This clearly written book is a very good introduction to philosophy of science. Based on the authors considerable experience with teaching this subject, it is aimed at advanced undergraduates and can be read profitably by any interested person. Chalmers point of departure is that philosophy of science is an effort to capture what is distinct and distinctly successful as a way of gaining knowledge. Chalmers begins with an examination of naive ideas of science based on simple empiricism, naive positivism, and induction. He shows these quickly and clearly to be misguided. This leads to a set of chapters investigating the idea that theory is the distinguishing feature of science. Chalmers has a nice set of chapters describing critically the approaches of Popper, Kuhn, and Lakatos, all of which are found to have some strengths. Chalmers is equally good on the defects of these approaches, all of which fail to capture crucial aspects of scientific knowledge and progress. A similar chapter is devoted to Paul Feyerabend's attack on scientific knowledge. Chalmers follows with chapters on other, recent approaches including Bayesian views and the "new experimentalism." The latter does much better at describing progression of scientific knowledge. Chalmers then concludes with chapters on the nature of scientific laws and a sensible discussion of realism versus anti-realism. A consistent feature of this book is use of historical example, particularly from physics, to explore philosophical issues. The bibliography is decent.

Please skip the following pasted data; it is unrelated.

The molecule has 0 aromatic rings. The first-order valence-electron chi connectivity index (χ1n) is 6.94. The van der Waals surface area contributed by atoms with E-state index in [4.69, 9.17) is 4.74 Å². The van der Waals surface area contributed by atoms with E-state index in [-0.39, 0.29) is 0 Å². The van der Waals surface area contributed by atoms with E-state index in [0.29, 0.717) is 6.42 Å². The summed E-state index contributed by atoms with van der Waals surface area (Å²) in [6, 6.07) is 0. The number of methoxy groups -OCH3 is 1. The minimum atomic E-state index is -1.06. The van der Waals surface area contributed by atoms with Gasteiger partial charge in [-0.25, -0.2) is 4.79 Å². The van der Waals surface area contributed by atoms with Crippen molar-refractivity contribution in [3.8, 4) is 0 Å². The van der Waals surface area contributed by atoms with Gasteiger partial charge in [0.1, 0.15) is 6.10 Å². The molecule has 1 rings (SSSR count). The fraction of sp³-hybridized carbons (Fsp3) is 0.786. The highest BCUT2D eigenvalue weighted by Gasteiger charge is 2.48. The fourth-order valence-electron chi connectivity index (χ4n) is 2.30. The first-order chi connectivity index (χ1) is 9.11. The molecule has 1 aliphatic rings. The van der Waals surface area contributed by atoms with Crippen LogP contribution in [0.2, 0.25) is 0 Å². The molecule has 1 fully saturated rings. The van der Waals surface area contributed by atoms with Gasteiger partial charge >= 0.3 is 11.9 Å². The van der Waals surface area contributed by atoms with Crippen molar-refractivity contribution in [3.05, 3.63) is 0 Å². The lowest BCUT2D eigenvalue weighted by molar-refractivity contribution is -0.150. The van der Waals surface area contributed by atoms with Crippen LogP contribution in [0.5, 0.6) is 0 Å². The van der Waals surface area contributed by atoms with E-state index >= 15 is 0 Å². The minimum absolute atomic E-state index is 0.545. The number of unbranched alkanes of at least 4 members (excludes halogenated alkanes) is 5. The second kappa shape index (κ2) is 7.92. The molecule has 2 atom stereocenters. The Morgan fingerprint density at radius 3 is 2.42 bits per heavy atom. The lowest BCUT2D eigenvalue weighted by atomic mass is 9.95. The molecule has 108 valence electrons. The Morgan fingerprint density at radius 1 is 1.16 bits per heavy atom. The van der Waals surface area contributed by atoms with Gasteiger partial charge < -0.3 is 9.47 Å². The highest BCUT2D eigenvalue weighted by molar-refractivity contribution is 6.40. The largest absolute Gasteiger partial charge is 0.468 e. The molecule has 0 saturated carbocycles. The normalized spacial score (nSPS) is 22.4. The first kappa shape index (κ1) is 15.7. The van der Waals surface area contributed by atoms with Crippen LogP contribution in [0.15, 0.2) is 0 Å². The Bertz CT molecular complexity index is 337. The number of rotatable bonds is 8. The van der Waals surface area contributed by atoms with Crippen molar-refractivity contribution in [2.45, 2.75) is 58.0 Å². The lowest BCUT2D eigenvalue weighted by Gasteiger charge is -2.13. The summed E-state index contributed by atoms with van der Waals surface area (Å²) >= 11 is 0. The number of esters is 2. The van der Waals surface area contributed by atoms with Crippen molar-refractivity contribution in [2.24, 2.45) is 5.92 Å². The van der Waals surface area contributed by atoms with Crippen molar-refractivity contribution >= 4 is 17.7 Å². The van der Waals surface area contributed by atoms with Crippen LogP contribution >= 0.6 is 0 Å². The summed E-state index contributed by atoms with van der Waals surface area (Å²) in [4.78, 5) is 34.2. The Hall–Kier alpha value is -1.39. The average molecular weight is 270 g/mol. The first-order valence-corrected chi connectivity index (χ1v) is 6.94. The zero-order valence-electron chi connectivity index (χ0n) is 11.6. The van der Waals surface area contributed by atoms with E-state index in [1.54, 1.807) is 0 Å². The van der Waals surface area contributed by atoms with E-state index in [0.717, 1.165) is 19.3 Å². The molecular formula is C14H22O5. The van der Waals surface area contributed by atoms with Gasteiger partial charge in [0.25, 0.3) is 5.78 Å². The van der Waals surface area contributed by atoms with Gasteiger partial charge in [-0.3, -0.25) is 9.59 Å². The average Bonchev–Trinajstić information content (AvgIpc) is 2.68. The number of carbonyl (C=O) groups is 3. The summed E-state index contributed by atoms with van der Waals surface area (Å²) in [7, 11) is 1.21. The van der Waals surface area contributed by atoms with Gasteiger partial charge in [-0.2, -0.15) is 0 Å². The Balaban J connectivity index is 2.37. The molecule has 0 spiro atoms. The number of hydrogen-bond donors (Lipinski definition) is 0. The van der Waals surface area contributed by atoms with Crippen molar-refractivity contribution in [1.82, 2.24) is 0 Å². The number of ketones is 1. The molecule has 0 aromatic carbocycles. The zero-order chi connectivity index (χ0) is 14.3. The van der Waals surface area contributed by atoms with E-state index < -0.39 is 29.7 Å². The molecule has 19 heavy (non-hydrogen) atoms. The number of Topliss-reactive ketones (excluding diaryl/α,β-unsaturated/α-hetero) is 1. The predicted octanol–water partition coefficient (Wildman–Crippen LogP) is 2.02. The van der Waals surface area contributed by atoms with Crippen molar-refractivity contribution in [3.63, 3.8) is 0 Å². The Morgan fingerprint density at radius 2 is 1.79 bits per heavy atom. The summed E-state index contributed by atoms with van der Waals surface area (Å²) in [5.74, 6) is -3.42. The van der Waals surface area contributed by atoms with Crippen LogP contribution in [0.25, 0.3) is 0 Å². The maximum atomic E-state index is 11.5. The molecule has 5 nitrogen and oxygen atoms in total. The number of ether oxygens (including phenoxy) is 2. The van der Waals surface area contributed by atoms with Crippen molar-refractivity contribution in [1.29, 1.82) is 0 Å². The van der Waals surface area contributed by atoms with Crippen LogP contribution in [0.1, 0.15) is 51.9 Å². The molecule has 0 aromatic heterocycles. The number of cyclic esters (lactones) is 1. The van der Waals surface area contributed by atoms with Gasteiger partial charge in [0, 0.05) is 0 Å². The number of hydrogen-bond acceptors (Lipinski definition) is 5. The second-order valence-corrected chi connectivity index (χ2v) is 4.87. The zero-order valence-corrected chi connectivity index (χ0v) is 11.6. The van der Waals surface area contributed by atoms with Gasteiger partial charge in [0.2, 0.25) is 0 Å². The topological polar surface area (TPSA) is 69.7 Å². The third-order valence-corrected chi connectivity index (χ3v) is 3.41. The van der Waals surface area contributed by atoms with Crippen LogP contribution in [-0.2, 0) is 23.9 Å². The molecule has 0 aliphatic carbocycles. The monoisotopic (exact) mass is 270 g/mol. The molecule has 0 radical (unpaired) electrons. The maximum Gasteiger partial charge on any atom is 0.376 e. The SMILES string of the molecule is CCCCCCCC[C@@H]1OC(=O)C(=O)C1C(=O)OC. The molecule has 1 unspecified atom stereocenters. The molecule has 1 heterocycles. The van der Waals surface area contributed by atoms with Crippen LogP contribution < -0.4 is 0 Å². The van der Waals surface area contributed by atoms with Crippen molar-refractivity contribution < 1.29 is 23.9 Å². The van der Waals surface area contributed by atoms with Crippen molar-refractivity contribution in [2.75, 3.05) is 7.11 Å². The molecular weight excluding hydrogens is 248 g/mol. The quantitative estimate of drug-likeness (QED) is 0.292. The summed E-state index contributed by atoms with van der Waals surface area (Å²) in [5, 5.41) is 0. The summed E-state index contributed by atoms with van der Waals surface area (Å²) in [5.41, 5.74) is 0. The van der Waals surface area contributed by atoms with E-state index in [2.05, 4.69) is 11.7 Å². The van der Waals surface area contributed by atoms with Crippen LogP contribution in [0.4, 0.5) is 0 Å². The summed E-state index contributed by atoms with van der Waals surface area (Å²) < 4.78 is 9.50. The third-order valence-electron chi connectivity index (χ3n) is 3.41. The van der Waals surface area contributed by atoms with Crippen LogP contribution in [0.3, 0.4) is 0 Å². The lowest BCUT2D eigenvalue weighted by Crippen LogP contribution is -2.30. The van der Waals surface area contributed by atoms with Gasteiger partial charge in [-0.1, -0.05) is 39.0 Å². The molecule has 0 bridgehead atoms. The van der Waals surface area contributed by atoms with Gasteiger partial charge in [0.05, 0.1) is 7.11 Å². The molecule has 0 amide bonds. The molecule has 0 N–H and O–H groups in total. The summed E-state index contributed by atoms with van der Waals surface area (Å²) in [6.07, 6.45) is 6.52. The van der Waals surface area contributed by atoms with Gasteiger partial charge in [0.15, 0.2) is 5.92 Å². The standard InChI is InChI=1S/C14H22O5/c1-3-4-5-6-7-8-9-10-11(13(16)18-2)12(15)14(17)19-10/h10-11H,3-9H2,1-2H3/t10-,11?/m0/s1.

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5 of 6 people found the following review helpful
on December 4, 2005
I disagree with Chalmers. He admits to the reader on page 169 that he believes the philosophy of science, and therefore this book, is of no help to scientists. This claim he supports by stating his book primarily assults our societal ideologies of science (i.e. either an unwavering association of science with truth, or an impenetrable opinion that science is simply a buffet of ideas to freely choose from). I agree with this statement, but I contend such ideologies exist significantly within the scientific community as well. Perhaps Chalmers assumes his writings won't be internalized by the practicing scientist. This assumption may be true, but my evidence of one data point (me) suggests perhaps scientists (especially apprentices like me) can gain from this book.

I recommend this book only to those practicing scientist who have the courage to allow Chalmers' microscope to examine what they believe and how they justify their existance.
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1 of 1 people found the following review helpful
on December 7, 2011
Chalmers does a great job explaining theories clearly and gives a solid dissection of main arguments. To me, he tends to put a lot of emphasis on Chemistry and Physics. I thoroughly enjoyed his discussion on speculative theories and falsifiability. It's an inspiring book!!
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on March 2, 2013
Chalmers lays out the differing philosophical and historical views of science. The structure of the book makes it easy easy to differentiate the various philosophies of science. He also provides his own view that balances between the two extremes of scientific hyper-skepticism and scientific infallibility. This is an excellent read for those who wish to discover how the different mechanisms of scientific knowledge operate and how the field of science views itself.
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on September 18, 2014
An excellent resource for a student (or a layman) with straightforward text and good examples. The book is concise yet comprehensive.